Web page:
Nodes are the smallest atomic parts of an RDF system. They come in four different flavours: URI, bNode, Literal, and Var. Each of these are implemented as sub classes of Node.

Generally, it is best, though not harmful, to use the sub classes of Node when using pyrple. Indeed, the Node class constructor will always return one of its four sub classes upon instantiation, and never a plain node.


The sub classes of Node()--i.e. URI, bNode, Literal, and Var--must be passed a plain value. It is recommended to use them instead of Node when possible. Node() itself is handy for when parsing N-Triples files: the Node() constructor must be passed a valid N-Triples term. It also takes universally quantified variable syntax handy for queries and borrowed from Notation3.

For example:

>>> from pyrple import URI
>>> u = URI('')
>>> u # its representation
>>> str(u) # its __str__ value (also in u.ntval)
>>> u.ntval, u.value # its important attributes...
('', '')

Therefore, to get the N-Triples representation of Node or any subClass thereof, use its __repr__ method (or repr(), or '%r' % node). To get its value, use str(node) or node.value.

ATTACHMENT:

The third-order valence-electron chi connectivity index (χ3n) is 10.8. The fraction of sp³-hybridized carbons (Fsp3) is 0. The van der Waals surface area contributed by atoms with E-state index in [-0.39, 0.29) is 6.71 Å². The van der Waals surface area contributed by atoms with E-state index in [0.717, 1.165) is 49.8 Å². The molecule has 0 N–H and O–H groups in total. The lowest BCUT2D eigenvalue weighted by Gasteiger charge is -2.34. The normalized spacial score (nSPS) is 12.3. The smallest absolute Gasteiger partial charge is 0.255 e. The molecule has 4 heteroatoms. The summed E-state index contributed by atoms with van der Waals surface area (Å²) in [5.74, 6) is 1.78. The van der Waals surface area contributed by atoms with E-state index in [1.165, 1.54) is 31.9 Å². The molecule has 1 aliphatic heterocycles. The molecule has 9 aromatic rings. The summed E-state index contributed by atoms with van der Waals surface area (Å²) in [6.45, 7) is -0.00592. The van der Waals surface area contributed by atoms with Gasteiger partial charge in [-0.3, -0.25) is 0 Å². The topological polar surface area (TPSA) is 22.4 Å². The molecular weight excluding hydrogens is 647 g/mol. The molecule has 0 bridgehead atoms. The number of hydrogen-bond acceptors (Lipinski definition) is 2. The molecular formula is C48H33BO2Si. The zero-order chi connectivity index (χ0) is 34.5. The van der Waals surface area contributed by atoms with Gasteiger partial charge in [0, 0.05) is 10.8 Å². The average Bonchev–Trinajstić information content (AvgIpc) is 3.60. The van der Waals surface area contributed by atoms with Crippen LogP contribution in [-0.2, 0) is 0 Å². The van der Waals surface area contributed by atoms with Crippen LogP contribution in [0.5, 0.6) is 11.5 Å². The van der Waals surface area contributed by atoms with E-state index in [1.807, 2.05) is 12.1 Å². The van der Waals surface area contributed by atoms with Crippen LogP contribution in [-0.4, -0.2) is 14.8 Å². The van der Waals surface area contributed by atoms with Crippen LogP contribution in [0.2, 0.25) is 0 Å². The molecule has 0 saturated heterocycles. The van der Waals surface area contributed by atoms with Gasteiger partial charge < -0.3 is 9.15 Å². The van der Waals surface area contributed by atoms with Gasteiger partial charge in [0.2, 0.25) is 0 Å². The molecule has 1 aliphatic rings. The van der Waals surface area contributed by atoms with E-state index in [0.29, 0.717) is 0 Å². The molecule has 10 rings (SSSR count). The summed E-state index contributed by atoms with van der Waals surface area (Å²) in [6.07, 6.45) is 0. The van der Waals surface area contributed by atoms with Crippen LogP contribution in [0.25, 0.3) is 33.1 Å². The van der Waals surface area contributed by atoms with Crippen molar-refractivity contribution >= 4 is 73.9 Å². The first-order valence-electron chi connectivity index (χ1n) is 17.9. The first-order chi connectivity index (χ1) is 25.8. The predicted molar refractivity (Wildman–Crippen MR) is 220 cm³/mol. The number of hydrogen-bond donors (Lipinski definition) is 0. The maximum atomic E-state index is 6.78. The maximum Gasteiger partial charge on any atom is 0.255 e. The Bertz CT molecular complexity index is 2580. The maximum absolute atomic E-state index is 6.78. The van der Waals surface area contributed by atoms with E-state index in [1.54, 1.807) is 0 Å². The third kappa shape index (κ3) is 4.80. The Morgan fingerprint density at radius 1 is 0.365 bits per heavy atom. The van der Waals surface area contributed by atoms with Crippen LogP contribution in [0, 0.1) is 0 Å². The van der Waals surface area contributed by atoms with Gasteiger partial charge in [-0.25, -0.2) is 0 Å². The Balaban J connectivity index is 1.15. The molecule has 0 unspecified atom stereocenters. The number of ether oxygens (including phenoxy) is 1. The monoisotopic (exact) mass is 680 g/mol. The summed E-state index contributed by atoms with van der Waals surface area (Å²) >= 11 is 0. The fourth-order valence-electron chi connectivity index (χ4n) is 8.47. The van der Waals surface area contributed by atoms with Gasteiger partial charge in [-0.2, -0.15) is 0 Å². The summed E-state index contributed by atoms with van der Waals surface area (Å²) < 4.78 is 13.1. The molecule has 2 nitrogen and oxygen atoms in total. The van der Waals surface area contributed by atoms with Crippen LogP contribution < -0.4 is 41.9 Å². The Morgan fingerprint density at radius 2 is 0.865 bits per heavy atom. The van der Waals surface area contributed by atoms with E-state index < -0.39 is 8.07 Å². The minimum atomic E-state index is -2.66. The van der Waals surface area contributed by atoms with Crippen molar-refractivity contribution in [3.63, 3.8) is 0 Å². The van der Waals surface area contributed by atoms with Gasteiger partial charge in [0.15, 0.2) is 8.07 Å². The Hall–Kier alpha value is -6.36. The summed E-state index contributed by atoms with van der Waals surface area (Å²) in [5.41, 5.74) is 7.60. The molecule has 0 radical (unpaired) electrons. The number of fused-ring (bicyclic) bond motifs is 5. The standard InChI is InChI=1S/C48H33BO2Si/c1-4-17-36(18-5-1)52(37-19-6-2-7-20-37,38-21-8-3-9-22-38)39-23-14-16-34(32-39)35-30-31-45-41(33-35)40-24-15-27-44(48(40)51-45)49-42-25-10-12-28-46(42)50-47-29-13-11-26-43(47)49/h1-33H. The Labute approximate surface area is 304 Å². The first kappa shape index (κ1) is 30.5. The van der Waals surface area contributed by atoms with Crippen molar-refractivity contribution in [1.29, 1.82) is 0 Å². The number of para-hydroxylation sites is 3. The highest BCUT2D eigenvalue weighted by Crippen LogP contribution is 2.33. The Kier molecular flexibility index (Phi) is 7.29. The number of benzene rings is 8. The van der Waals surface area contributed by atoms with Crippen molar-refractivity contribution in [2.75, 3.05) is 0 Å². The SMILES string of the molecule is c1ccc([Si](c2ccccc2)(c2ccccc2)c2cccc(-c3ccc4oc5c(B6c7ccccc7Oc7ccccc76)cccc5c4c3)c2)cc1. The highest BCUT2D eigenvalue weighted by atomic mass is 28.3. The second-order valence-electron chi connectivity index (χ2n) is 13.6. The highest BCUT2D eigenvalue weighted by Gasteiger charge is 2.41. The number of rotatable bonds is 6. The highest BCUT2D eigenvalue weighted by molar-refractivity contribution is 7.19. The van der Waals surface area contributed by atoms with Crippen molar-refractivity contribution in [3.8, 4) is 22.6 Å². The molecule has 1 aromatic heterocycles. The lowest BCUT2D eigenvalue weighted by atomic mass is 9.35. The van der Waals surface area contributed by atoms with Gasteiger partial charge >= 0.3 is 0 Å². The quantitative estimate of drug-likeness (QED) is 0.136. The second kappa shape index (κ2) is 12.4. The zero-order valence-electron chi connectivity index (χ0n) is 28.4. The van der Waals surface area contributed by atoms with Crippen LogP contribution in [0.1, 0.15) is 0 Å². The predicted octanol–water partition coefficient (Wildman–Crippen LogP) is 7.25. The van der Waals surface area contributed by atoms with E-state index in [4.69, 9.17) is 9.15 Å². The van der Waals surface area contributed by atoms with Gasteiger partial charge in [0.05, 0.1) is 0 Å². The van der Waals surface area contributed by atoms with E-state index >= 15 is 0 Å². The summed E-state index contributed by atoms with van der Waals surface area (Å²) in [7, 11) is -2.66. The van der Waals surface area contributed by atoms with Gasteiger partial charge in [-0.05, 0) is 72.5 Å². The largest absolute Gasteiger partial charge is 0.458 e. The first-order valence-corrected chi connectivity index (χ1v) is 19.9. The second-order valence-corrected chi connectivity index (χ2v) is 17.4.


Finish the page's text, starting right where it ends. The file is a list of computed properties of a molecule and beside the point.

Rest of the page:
Note that it's a URI, a Node, and a unicode string:

>>> type(u)
<class 'pyrple.node.URI'>
>>> isinstance(u, Node) # it's a URI and a Node
>>> isinstance(u, unicode) # it's also a unicode string

For the URI example, u.ntval and u.value are equivalent. The reason why both are required becomes apparent when using the Literal class:

>>> from pyrple import Literal
>>> lit = Literal('first line\nsecond line')
>>> str(lit)
'first line\\nsecond line'
>>> lit.ntval, lit.value
('first line\\nsecond line', 'first line\nsecond line')

lit.ntval is the N-Triples escaped version of the Literal's content, and lit.value is the raw value of its content. Unless you're printing to N-Triples, you'll probably want to access its raw value.

>>> from pyrple import Node
>>> n = Node('<>')
>>> n
>>> type(n)
<class 'pyrple.URI'>
>>> isinstance(n, Node)

A Node will always have lang, dtype, string, and value properties.

>>> n.lang, n.dtype, n.string, n.value
(None, None, '', '')

Node must be passed a single N-Triples encoded term; its sub classes take unencoded terms.

>>> from rdf import Node, URI
>>> URI('')
>>> Node('<>') == URI('')

Here's an example of what each of the sub classes of Node produce:-


>>> URI('')


>>> bNode('blargh')


>>> Literal('blargh')


>>> Var('blargh')

Note again that they produce literals which are valid N-Triples terms, except for Var, which is an extension borrowed from N3 and RDQL for the purposes of querying.